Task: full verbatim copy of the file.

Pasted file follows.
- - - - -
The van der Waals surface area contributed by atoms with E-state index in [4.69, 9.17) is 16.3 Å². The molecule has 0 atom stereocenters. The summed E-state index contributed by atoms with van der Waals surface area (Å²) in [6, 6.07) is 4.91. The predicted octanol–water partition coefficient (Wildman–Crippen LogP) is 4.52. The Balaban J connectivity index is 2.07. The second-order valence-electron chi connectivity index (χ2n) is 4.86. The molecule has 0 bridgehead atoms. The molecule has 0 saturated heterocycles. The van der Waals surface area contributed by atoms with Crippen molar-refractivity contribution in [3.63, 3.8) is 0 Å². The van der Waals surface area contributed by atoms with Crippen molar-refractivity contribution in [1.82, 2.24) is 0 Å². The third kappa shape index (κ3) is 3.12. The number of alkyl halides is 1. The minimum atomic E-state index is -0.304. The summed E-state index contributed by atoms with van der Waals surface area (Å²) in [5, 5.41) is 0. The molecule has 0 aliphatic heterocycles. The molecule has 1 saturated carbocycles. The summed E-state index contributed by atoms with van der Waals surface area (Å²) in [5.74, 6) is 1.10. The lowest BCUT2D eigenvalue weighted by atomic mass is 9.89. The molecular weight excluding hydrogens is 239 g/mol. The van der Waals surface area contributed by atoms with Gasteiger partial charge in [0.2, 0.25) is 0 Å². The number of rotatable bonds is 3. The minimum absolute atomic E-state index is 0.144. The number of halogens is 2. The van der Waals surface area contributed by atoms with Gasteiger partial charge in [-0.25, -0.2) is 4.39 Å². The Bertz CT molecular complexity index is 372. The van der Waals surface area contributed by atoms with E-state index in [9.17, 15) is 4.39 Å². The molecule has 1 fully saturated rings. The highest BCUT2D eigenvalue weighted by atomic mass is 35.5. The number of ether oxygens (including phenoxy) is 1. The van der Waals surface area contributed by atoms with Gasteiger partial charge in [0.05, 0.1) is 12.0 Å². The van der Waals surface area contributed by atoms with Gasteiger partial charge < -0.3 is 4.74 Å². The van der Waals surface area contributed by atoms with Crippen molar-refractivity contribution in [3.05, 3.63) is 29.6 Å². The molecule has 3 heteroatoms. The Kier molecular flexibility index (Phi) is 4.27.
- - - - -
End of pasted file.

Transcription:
The van der Waals surface area contributed by atoms with E-state index in [4.69, 9.17) is 16.3 Å². The molecule has 0 atom stereocenters. The summed E-state index contributed by atoms with van der Waals surface area (Å²) in [6, 6.07) is 4.91. The predicted octanol–water partition coefficient (Wildman–Crippen LogP) is 4.52. The Balaban J connectivity index is 2.07. The second-order valence-electron chi connectivity index (χ2n) is 4.86. The molecule has 0 bridgehead atoms. The molecule has 0 saturated heterocycles. The van der Waals surface area contributed by atoms with Crippen molar-refractivity contribution in [3.63, 3.8) is 0 Å². The van der Waals surface area contributed by atoms with Crippen molar-refractivity contribution in [1.82, 2.24) is 0 Å². The third kappa shape index (κ3) is 3.12. The number of alkyl halides is 1. The minimum atomic E-state index is -0.304. The summed E-state index contributed by atoms with van der Waals surface area (Å²) in [5, 5.41) is 0. The molecule has 0 aliphatic heterocycles. The molecule has 1 saturated carbocycles. The summed E-state index contributed by atoms with van der Waals surface area (Å²) in [5.74, 6) is 1.10. The lowest BCUT2D eigenvalue weighted by atomic mass is 9.89. The molecular weight excluding hydrogens is 239 g/mol. The van der Waals surface area contributed by atoms with Gasteiger partial charge in [0.2, 0.25) is 0 Å². The number of rotatable bonds is 3. The minimum absolute atomic E-state index is 0.144. The number of halogens is 2. The van der Waals surface area contributed by atoms with Gasteiger partial charge in [-0.25, -0.2) is 4.39 Å². The Bertz CT molecular complexity index is 372. The van der Waals surface area contributed by atoms with E-state index in [9.17, 15) is 4.39 Å². The molecule has 1 fully saturated rings. The highest BCUT2D eigenvalue weighted by atomic mass is 35.5. The number of ether oxygens (including phenoxy) is 1. The van der Waals surface area contributed by atoms with Gasteiger partial charge in [0.05, 0.1) is 12.0 Å². The van der Waals surface area contributed by atoms with Gasteiger partial charge < -0.3 is 4.74 Å². The van der Waals surface area contributed by atoms with Crippen molar-refractivity contribution in [3.05, 3.63) is 29.6 Å². The molecule has 3 heteroatoms. The Kier molecular flexibility index (Phi) is 4.27.